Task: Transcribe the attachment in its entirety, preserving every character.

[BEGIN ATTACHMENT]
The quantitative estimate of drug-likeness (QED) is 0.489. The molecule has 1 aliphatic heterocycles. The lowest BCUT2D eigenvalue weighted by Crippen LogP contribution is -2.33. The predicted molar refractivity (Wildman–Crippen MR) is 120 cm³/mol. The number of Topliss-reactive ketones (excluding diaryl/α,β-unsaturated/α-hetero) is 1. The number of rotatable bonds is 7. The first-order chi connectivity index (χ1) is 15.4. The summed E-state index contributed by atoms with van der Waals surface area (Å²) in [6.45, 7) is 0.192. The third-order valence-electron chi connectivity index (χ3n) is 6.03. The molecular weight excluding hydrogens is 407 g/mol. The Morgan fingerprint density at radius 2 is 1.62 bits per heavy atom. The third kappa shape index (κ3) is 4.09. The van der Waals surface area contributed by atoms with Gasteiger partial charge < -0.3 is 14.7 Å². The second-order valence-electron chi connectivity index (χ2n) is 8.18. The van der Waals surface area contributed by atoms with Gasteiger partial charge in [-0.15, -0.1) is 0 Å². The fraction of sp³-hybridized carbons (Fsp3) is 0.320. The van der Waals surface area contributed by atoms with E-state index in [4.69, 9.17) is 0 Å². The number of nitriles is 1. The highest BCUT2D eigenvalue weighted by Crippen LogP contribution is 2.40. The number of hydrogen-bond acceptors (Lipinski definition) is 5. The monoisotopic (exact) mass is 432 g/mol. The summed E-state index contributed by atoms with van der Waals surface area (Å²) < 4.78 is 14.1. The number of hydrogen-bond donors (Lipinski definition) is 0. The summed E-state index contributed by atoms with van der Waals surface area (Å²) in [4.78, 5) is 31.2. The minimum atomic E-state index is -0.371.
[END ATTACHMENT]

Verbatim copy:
The quantitative estimate of drug-likeness (QED) is 0.489. The molecule has 1 aliphatic heterocycles. The lowest BCUT2D eigenvalue weighted by Crippen LogP contribution is -2.33. The predicted molar refractivity (Wildman–Crippen MR) is 120 cm³/mol. The number of Topliss-reactive ketones (excluding diaryl/α,β-unsaturated/α-hetero) is 1. The number of rotatable bonds is 7. The first-order chi connectivity index (χ1) is 15.4. The summed E-state index contributed by atoms with van der Waals surface area (Å²) in [6.45, 7) is 0.192. The third-order valence-electron chi connectivity index (χ3n) is 6.03. The molecular weight excluding hydrogens is 407 g/mol. The Morgan fingerprint density at radius 2 is 1.62 bits per heavy atom. The third kappa shape index (κ3) is 4.09. The van der Waals surface area contributed by atoms with Gasteiger partial charge < -0.3 is 14.7 Å². The second-order valence-electron chi connectivity index (χ2n) is 8.18. The van der Waals surface area contributed by atoms with Gasteiger partial charge in [-0.15, -0.1) is 0 Å². The fraction of sp³-hybridized carbons (Fsp3) is 0.320. The van der Waals surface area contributed by atoms with E-state index in [4.69, 9.17) is 0 Å². The number of nitriles is 1. The highest BCUT2D eigenvalue weighted by Crippen LogP contribution is 2.40. The number of hydrogen-bond acceptors (Lipinski definition) is 5. The monoisotopic (exact) mass is 432 g/mol. The summed E-state index contributed by atoms with van der Waals surface area (Å²) < 4.78 is 14.1. The number of hydrogen-bond donors (Lipinski definition) is 0. The summed E-state index contributed by atoms with van der Waals surface area (Å²) in [4.78, 5) is 31.2. The minimum atomic E-state index is -0.371.